Our knowledge of what the so-called "iWatch" actually looks like might be limited to fanciful concept art, but at least information is starting to trickle in regarding our options. The latest rumors come from the supply chains in China via the Economic Daily News (via G for Games), and they claim that the Cupertino company will release three models of the long-anticipated piece of wearable tech sometime this fall.
We've long heard that we'll probably see the iWatch go live sometime "this fall," but the latest reports seem to indicate that Apple will be cutting it close. Past reports said that the device would start mass production in July (so much for that) or September, but now respected analyst Ming Chi Kuo of KGI Securities believes Apple won't boost production until sometime in November. That means it's possible that we won't see it until December or even 2015.
Thin is in at Apple, and the Cupertino company is hard at work attempting making the iPhone thinner than ever. A new report from China Times (via GforGames) states that Apple plans to make its next flagship smartphone even less bulky by cutting the number of brightness enhancement films in the display from two to just one. Unfortunately, this could pose some supply issues.
Looks like the "iWatch" is going to be a real thing after all. After more than a year of speculation and occasionally outlandish rumors, Apple is apparently going to start production on the fabled device next month, reports Reuters. Allegedly, we'll actually see it in October. Based on the additional information in the report, the device will look only slightly like some of the more popular works of concept art we've seen.
It's been a while since we've seen a good mockup of an unannounced Apple product, but never fear — some unidentified case makers for the next iPad in China or Japan allegedly have us covered. It's not clear if the photos are entirely accurate (although it's touted as a "perfect replica"), but they look as though they could be authentic owing to the relatively few deviations from the existing model.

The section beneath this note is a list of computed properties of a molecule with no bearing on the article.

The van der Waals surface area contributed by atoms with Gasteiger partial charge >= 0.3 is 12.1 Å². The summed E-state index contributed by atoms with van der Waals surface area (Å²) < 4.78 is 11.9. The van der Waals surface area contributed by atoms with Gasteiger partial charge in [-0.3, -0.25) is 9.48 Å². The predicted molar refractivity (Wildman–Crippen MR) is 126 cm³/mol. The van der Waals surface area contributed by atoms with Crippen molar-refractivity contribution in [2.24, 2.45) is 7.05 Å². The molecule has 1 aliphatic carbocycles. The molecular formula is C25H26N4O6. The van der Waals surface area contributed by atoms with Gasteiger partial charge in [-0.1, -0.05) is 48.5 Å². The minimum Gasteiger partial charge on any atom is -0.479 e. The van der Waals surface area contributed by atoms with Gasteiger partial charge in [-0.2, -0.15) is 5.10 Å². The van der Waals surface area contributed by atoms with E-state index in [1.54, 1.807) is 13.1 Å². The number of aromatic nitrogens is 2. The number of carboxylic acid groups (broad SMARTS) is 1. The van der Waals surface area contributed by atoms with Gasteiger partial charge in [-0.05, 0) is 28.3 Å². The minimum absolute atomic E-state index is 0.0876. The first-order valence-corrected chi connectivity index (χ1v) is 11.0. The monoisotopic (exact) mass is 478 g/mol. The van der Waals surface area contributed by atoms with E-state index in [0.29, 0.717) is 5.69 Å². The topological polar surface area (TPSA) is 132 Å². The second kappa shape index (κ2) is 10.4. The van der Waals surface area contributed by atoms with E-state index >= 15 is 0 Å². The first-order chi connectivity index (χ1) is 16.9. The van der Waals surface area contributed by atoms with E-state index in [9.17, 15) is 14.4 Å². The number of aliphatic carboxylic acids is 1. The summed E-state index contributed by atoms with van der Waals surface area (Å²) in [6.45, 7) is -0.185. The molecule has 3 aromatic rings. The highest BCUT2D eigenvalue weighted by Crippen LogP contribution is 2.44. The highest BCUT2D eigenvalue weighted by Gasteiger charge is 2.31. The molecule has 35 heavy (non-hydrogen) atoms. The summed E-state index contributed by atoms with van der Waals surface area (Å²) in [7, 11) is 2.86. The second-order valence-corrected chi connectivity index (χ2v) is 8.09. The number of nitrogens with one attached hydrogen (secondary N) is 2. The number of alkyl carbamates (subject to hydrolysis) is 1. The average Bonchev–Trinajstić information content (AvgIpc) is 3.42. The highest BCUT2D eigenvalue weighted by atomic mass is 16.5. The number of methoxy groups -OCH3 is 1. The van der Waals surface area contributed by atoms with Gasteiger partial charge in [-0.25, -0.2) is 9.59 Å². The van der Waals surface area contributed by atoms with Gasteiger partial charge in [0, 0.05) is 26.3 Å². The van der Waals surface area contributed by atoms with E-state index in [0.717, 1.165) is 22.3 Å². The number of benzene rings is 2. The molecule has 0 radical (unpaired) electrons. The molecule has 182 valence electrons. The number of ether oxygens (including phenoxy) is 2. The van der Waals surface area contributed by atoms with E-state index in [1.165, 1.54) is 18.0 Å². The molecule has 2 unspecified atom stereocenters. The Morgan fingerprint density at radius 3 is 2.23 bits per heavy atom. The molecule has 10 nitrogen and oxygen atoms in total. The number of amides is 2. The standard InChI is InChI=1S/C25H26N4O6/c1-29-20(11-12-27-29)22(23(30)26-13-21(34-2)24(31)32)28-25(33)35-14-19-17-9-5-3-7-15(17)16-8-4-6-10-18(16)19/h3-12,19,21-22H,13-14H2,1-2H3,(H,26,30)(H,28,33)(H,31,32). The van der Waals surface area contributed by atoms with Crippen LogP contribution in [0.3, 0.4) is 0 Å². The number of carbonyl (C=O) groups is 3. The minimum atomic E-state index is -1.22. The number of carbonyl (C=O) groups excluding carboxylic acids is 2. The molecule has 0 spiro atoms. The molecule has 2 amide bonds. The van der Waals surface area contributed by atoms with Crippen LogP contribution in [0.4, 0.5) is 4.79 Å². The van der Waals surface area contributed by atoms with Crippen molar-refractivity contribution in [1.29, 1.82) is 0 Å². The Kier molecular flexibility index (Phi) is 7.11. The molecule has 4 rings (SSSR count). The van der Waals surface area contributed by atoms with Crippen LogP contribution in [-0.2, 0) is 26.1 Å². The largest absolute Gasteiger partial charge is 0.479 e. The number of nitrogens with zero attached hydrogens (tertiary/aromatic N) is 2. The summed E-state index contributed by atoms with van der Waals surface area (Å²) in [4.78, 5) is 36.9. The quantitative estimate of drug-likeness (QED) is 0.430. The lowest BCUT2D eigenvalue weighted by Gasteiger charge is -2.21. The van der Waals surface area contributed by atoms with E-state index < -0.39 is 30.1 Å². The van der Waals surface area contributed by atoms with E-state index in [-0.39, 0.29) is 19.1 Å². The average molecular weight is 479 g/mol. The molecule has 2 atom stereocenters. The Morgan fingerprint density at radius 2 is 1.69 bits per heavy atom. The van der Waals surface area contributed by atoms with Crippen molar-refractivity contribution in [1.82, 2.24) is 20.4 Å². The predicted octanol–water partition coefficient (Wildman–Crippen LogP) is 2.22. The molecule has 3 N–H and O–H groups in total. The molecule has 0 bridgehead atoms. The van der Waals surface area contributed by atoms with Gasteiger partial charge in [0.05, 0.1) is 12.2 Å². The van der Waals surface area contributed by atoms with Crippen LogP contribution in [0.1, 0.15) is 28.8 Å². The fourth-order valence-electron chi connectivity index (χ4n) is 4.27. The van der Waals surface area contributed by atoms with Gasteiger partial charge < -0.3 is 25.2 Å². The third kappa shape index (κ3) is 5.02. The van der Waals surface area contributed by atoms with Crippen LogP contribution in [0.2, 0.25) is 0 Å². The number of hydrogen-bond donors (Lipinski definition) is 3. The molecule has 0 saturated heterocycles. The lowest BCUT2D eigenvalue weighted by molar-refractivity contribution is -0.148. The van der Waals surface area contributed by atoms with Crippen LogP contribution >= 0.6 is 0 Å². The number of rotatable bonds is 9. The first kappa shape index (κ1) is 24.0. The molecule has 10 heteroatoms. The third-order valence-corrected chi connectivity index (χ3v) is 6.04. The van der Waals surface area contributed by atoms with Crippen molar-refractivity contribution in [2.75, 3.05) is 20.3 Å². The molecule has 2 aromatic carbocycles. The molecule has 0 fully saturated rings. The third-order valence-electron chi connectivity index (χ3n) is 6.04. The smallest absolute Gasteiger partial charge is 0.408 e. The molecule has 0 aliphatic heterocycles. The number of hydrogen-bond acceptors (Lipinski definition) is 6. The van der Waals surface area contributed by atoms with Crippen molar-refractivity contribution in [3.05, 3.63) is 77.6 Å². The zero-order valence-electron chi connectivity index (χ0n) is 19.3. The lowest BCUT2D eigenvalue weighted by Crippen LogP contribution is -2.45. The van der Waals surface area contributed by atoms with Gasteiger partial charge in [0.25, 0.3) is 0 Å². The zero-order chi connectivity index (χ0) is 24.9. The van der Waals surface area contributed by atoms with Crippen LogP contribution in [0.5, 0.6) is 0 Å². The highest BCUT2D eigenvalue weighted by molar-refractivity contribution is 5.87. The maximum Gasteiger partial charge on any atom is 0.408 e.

Apple didn't mention anything about the fabled iWatch during this year's Worldwide Developers Conference, but a new report from Japan's Nikkei suggests that the device is still in the works. In fact, according to its sources, we'll see it in October. Nikkei has an unusually good track record regarding these things, so there might be some truth to these claims after all.
The final banners are going up at San Francisco's Moscone West for WWDC 2014, and they might give us a hint of what we can expect during the keynote address on Monday. One in particular spied by The Verge features El Capitan, the famed granite monolith in California's Yosemite Valley, leading to speculation that the next version of Mac OS X could be called "Yosemite."
Rumors about Apple products — and reliable ones, at that — have become so common in the last couple of years that we know almost entirely what to expect when an event like WWDC comes around. Apple's had enough of it, apparently, and rightly so. Today Sonny Dickson (long a reporter of trustworthy Apple rumors himself) announced that this stream of information might be coming to an end, thanks to increased efforts on the part of both Apple and Chinese authorities.
A few weeks ago we heard that Touch ID was likely headed to other Apple devices in addition to the iPhone, and a new report from Asia backs up that claim. Notable analyst Ming-Chi Kuo of KGI Securities claims (via Cult of Mac) that the feature will soon come standard in most new iOS devices, such as the iPhone 5, the second iPad Air, and the third-generation iPad mini.
One of the big questions surrounding Apple's rumored transition to larger iPhones centers on what Apple plans to do with the device's screen resolution, and now 9to5Mac's Mark Gurman claims that Apple is testing a 1704×960 display for the units. (The current resolution for the iPhone 5s is 1136x640.) With those new specs, the new rumored 4.7- and 5.5-inch iPhones should be able to give us better images than what we're familiar with from Retina displays.